Library Science from Queens College and one in History
from Tel Aviv University. As an educated person, I felt
an obligation to help others in my condition, so I
became involved in CIAD.
I read a lot of history and classic and
contemporary literature. I listen a lot to classical
music. I follow baseball closelyóI like the Mets.
At the moment I am contented where I am,
but who knows what I will want in the future.
My name is Michael Drutz and I am a
resident of an adult home in Brooklyn. Iíd rather not
live there but right now I have no where else to go.
Here is my story. I lived in my own apartment in
Brooklyn for twenty years. Five years ago, my mother
moved in with me after having a stroke and I cared for
her. I also worked as a security guard at Kennedy
Airport. I was working for Air Canada and they went
bankrupt and had to let people go. I lost my job in July
2003 and my mother died the same month. I tried to find
another job without success and was not able to pay the
I was hospitalized for depression in
October 2003 and continued treatment at a local mental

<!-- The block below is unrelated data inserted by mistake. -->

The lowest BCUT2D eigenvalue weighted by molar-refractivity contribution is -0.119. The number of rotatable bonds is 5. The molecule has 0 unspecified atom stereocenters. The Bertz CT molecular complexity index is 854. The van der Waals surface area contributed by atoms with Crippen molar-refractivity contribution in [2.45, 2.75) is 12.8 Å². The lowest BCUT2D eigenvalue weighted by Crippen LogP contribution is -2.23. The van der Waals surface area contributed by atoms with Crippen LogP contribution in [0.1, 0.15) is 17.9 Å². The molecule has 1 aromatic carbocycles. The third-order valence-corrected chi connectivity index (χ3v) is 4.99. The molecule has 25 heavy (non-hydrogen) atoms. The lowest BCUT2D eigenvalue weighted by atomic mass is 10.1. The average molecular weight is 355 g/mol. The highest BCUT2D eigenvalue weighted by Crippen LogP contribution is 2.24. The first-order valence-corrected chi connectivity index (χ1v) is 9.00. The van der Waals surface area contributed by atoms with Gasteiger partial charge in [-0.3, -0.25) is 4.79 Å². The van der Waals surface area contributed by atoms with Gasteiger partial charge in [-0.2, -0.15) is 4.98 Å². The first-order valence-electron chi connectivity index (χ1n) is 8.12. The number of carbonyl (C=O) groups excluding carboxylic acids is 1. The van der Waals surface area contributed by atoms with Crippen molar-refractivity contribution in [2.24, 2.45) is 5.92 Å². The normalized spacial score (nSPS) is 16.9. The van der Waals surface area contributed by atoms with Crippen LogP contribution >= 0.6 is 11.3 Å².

health clinic after I got out of the hospital. When I
was finally evicted from my apartment in July 2004, my
doctor put me in South Beach Psychiatric Center, where I
stayed until October. From there they put me into a
group home in Staten Island. The hospital social worker
didnít offer me any choices, and didnít even know
anything about the place, had just been given a flyer
about a place. They told meóthis is where youíre going,
and that was it. This unlicensed group home turned out
to be very religious. They took me to a shelter because
I wouldnít go through with their religious program. I
ended up riding the trains for three months while
continuing to go to Mapleton clinic. The social worker
at the clinic didnít help me find a place to live.
Another client there was a resident of an adult home and
he told the administrator about me. Thatís the way I
found out about the home I live in.
I want the life I had before. Youíre
always under someoneís thumb in an adult home. You have
to eat when they want you to eat. They treat you like